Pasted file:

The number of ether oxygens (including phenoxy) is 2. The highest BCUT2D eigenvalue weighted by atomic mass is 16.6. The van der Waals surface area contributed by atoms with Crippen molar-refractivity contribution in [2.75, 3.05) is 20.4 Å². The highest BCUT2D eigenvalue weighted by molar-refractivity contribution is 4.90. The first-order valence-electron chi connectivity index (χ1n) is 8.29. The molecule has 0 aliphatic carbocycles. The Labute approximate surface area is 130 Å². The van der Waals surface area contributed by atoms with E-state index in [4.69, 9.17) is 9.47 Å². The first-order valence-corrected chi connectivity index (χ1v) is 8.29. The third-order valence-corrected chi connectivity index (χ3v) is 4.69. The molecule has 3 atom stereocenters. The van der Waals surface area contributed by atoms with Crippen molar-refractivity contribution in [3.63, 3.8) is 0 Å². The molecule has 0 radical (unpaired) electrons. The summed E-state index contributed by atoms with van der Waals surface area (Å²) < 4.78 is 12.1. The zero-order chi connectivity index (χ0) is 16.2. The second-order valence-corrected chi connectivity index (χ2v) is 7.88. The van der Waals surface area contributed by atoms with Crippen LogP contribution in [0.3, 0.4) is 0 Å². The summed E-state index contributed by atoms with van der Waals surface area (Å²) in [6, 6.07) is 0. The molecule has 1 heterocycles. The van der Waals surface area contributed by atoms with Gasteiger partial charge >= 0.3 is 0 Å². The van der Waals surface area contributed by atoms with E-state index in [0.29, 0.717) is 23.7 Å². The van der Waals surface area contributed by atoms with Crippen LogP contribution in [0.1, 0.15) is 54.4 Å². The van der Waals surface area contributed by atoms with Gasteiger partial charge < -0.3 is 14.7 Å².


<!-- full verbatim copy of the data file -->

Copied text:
The number of ether oxygens (including phenoxy) is 2. The highest BCUT2D eigenvalue weighted by atomic mass is 16.6. The van der Waals surface area contributed by atoms with Crippen molar-refractivity contribution in [2.75, 3.05) is 20.4 Å². The highest BCUT2D eigenvalue weighted by molar-refractivity contribution is 4.90. The first-order valence-electron chi connectivity index (χ1n) is 8.29. The molecule has 0 aliphatic carbocycles. The Labute approximate surface area is 130 Å². The van der Waals surface area contributed by atoms with E-state index in [4.69, 9.17) is 9.47 Å². The first-order valence-corrected chi connectivity index (χ1v) is 8.29. The third-order valence-corrected chi connectivity index (χ3v) is 4.69. The molecule has 3 atom stereocenters. The van der Waals surface area contributed by atoms with Crippen molar-refractivity contribution in [3.63, 3.8) is 0 Å². The molecule has 0 radical (unpaired) electrons. The summed E-state index contributed by atoms with van der Waals surface area (Å²) < 4.78 is 12.1. The zero-order chi connectivity index (χ0) is 16.2. The second-order valence-corrected chi connectivity index (χ2v) is 7.88. The van der Waals surface area contributed by atoms with Crippen LogP contribution in [0.3, 0.4) is 0 Å². The summed E-state index contributed by atoms with van der Waals surface area (Å²) in [6, 6.07) is 0. The molecule has 1 heterocycles. The van der Waals surface area contributed by atoms with Gasteiger partial charge >= 0.3 is 0 Å². The van der Waals surface area contributed by atoms with E-state index in [0.29, 0.717) is 23.7 Å². The van der Waals surface area contributed by atoms with Crippen LogP contribution in [0.1, 0.15) is 54.4 Å². The van der Waals surface area contributed by atoms with Gasteiger partial charge < -0.3 is 14.7 Å².